If i did do it this way, when it comes to my nav i was at first thinking i could just have my RPL with a nav module to free me up, then ive been told i should really just bite the Bullet and do my PPL, which is similar but with no weight restrictio  or so im told.

Do you know if i am able to do my NAV or my PPL in a sport plane to save on hire costs? 

I'm going to answer this post if I can.

 

1.  Stay with the 172 and get your RPL

2.  You can't swap to RAAus and do your cross-country - stay with the 172

3.  Unless you plan to go thru lots of CTA, or do CPL - just do RPL

4.  Do your cross-country navs in the 172

5.  Include Class D CTA during these navs - you don't need Class C

 

If you had asked the Q about where to start, then I'd have said start with RAAus, (RPC), then do navs in RAAus, then switch over to GA, and convert to RPL. All your endorsements carryover to GA. This route is definitely cheaper.

 

Good luck.  Redcliffe isn't a great place to learn due the winds, but it is what it is. Caboolture probably easier.

 

happy days,

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17 hours ago, poteroo said:

I'm going to answer this post if I can.

 

1.  Stay with the 172 and get your RPL

2.  You can't swap to RAAus and do your cross-country - stay with the 172

3.  Unless you plan to go thru lots of CTA, or do CPL - just do RPL

4.  Do your cross-country navs in the 172

5.  Include Class D CTA during these navs - you don't need Class C

 

If you had asked the Q about where to start, then I'd have said start with RAAus, (RPC), then do navs in RAAus, then switch over to GA, and convert to RPL. All your endorsements carryover to GA. This route is definitely cheaper.

 

Good luck.  Redcliffe isn't a great place to learn due the winds, but it is what it is. Caboolture probably easier.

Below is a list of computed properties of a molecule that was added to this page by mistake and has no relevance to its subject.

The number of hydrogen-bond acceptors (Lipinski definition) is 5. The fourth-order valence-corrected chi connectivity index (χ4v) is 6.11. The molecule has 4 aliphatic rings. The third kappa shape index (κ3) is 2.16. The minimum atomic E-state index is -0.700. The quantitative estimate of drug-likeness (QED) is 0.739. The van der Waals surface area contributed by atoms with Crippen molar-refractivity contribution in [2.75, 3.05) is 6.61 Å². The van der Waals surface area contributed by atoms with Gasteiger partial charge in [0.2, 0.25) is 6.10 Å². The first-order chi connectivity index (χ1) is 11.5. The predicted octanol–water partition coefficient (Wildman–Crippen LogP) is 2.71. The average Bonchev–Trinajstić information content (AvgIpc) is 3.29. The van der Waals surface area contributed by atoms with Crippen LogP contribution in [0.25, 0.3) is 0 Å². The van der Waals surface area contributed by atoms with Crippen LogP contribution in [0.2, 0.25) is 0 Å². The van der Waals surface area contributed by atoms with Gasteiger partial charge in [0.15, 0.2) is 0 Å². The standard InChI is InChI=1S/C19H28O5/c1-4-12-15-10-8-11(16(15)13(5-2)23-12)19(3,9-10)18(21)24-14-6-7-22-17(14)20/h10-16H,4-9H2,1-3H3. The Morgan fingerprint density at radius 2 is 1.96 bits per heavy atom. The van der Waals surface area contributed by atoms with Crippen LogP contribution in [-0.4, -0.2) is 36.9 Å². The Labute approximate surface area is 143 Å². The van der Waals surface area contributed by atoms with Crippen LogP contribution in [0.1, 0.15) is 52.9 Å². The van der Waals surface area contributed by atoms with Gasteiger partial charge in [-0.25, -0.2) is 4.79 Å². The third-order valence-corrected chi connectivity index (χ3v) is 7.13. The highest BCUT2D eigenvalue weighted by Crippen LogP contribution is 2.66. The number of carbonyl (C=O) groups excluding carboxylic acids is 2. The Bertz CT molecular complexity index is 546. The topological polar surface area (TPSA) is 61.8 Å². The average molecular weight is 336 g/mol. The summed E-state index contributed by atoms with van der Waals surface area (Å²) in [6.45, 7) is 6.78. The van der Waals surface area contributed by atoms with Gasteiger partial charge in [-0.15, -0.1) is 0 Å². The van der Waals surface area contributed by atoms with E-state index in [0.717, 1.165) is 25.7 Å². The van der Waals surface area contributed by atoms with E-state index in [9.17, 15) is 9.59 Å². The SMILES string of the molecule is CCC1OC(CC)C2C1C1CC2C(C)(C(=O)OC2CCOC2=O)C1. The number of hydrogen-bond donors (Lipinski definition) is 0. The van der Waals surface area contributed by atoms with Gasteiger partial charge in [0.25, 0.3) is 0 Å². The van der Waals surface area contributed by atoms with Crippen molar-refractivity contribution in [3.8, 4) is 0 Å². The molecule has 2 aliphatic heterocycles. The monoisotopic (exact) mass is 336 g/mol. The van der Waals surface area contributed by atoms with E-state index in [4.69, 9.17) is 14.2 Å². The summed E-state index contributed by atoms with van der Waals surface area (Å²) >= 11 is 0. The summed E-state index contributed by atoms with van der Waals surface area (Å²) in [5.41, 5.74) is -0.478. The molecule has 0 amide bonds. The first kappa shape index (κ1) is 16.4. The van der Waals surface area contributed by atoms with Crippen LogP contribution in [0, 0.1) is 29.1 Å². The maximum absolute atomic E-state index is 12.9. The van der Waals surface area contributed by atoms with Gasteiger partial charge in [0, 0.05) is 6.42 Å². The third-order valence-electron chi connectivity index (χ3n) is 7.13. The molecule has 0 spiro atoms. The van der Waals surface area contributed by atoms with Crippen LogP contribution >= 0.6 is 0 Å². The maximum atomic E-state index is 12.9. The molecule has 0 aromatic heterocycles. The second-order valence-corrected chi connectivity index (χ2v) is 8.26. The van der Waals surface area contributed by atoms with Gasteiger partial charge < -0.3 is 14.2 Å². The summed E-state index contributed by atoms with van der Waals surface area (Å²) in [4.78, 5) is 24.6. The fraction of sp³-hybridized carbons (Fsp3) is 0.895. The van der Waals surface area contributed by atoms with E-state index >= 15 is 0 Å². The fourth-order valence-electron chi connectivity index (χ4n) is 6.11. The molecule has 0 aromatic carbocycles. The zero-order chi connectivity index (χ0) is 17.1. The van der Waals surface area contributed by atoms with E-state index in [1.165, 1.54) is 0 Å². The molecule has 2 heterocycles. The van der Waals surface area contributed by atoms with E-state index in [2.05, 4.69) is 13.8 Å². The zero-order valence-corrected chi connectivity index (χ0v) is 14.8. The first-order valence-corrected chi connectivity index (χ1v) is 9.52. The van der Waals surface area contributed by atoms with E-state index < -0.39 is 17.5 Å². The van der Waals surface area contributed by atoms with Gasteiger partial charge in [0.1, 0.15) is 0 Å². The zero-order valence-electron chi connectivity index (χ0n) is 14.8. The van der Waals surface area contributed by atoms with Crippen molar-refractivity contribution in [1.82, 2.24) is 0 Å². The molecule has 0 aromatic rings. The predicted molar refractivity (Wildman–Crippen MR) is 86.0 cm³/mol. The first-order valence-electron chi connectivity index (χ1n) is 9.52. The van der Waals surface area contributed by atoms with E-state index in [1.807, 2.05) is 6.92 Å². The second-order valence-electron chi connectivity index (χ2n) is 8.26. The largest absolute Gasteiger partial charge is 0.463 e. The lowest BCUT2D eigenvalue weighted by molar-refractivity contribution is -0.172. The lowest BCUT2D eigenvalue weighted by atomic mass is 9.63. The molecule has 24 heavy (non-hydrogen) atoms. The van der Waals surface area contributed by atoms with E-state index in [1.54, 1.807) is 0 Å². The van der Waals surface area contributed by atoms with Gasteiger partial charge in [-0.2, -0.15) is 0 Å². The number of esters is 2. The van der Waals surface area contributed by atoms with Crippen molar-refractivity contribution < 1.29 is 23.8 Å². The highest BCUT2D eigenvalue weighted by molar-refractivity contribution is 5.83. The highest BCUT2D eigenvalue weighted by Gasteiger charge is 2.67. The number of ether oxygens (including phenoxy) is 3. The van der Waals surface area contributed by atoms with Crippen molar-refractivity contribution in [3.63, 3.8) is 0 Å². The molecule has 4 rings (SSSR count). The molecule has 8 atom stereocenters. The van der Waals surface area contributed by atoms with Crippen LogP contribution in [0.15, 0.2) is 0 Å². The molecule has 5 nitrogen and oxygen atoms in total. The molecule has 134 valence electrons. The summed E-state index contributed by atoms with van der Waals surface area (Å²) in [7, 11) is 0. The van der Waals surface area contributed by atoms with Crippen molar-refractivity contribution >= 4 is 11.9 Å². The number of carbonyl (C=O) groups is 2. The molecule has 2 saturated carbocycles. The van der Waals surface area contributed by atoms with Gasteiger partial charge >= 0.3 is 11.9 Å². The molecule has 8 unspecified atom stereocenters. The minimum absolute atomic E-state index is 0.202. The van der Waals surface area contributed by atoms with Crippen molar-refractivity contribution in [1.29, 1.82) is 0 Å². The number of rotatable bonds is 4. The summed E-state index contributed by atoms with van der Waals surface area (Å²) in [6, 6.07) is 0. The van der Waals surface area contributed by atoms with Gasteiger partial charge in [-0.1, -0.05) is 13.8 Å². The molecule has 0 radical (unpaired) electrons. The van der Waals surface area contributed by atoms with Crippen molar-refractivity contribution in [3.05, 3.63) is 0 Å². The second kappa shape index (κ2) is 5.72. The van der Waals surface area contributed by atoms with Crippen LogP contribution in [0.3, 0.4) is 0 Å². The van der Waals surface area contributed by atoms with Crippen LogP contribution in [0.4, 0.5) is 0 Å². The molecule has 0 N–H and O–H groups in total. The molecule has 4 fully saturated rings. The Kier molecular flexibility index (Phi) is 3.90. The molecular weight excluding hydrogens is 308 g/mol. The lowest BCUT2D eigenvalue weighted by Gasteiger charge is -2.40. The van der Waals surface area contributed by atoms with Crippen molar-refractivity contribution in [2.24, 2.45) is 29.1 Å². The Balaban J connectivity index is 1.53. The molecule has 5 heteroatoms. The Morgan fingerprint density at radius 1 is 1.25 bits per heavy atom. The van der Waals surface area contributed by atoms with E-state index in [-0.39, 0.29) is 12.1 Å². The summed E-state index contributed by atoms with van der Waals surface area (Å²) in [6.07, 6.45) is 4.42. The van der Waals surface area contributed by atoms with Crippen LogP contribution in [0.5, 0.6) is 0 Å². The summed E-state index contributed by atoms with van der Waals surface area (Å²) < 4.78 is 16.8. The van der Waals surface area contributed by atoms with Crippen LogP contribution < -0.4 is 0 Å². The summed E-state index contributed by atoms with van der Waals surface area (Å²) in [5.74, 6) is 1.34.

happy days,

Thanks Potoroo,

                          Is there no allowances for a RPL holder to then join RAAus and do some time there, including navs?, then moving it over to the RPL?  at this stage im keen to do a PPL  however im not sure if i will continue to cpl, OR,  if i will just fly recreationally,  Im feeling like regardless of licenses i would like to explore both areas in any case.

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To answer your question, stalls scare the s--- out of me. I am worried that if I had to correct one in real life that I would freeze - which means that it is a bit tricky practicing them on my own! I am perfectly aware that they are safe. I might try correcting them by easing the control column forward without worrying about using the rudder to keep the wings level. That might stop me worrying that if I don't keep the wings level I will spin. And die. Frozen. 

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15 minutes ago, APenNameAndThatA said:

To answer your question, stalls scare the s--- out of me. I am worried that if I had to correct one in real life that I would freeze - 

 

You need to do more training...If your not confident doing stall practice you should not be flying solo or with any pax